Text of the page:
In the same way, it’s not that we must find a total package Christological monotheism before Christ for it to count as a precedent, but similar elements. Nor, argues Fletcher-Louis, should we be too worried that some anticipations to the Christology of the New Testament might sideline the uniqueness of Christian claims. On the contrary, the similarities are precisely what can aid us in understanding the distinctive character of Christian worship of Christ in distinction from surrounding movements and theologies in the 2nd Temple literature we find (132).

I find his point well-taken, though, it remains to be seen (at least for me) whether he actually does demonstrate the precedents, or whether he does properly safeguards against some of the parallelomania that’s prevalent in certain quarters of the NT guild. Given the case he’s made so far, though, and this write-up of his work by Andrew Wilson, I’m quite excited to see him make the attempt.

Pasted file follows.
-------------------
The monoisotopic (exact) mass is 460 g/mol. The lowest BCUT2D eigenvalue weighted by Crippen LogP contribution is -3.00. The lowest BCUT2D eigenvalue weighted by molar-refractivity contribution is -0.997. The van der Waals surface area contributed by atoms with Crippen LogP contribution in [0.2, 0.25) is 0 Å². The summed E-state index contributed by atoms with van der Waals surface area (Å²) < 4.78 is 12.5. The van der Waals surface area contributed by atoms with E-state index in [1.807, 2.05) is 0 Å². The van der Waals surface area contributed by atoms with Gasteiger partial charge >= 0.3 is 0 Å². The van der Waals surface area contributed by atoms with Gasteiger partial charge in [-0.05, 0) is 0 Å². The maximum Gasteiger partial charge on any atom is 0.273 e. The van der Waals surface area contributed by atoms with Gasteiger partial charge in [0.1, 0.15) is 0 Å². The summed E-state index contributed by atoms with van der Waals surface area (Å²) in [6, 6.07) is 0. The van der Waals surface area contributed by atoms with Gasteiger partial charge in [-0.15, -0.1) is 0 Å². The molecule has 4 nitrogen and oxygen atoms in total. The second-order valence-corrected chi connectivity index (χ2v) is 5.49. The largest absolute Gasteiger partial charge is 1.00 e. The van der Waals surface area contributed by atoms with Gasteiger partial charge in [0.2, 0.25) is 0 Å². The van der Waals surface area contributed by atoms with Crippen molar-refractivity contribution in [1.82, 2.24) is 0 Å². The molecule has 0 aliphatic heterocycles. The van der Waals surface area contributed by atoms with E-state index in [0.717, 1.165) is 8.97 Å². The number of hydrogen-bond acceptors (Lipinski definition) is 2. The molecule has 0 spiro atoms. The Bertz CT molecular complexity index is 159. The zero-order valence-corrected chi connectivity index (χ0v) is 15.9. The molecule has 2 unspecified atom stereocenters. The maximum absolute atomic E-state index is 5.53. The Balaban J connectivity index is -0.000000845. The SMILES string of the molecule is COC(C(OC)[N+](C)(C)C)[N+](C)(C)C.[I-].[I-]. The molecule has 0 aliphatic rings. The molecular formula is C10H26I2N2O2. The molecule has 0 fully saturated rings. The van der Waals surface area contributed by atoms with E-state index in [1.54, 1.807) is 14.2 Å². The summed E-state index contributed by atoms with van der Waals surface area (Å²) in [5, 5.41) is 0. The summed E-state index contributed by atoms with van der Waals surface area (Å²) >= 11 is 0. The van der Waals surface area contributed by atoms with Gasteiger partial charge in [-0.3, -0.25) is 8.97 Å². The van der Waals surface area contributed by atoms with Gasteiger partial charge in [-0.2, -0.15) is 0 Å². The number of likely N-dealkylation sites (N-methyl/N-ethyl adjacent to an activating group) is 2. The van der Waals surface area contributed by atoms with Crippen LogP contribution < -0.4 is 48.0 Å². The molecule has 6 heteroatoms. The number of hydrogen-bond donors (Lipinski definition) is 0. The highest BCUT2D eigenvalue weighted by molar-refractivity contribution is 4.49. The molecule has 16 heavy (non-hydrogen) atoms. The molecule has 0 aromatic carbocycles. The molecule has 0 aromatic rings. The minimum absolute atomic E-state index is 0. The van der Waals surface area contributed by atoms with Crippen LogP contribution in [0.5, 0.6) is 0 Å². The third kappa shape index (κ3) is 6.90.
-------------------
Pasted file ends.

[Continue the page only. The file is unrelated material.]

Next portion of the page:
Soli Deo Gloria

11 thoughts on “What Counts as a Historical Precedent for New Testament Christology?

  1. I find this whole area of study puzzling. Surely it is no secret by now that the Old Testament does necessitate something remarkably like New Testament christology with regard to the word, angel and presence of Yahweh? Eg bnonn.com/overt-christology-in-the-old-testament-1/

    Surely a backwoods hick like me can’t have spotted this stuff when scholars who study Christological precedent for a living have not. And hasn’t this been common knowledge since Alan Segal published Two Powers in Heaven back in 1977?

    So what is going on?

    • Well, first, never question what scholars will question. Also, the idea of what the Old Testament necessitates v. what it is consistent with is a distinction that’s important for understanding the variety of 2nd Temple beliefs on this.

  2. Dear Derek

    Great material, as always. Savonarola and other examples demonstrate that history does not repeat itself, but does rhyme.

    Happy New Year blessings,

    Michael Mates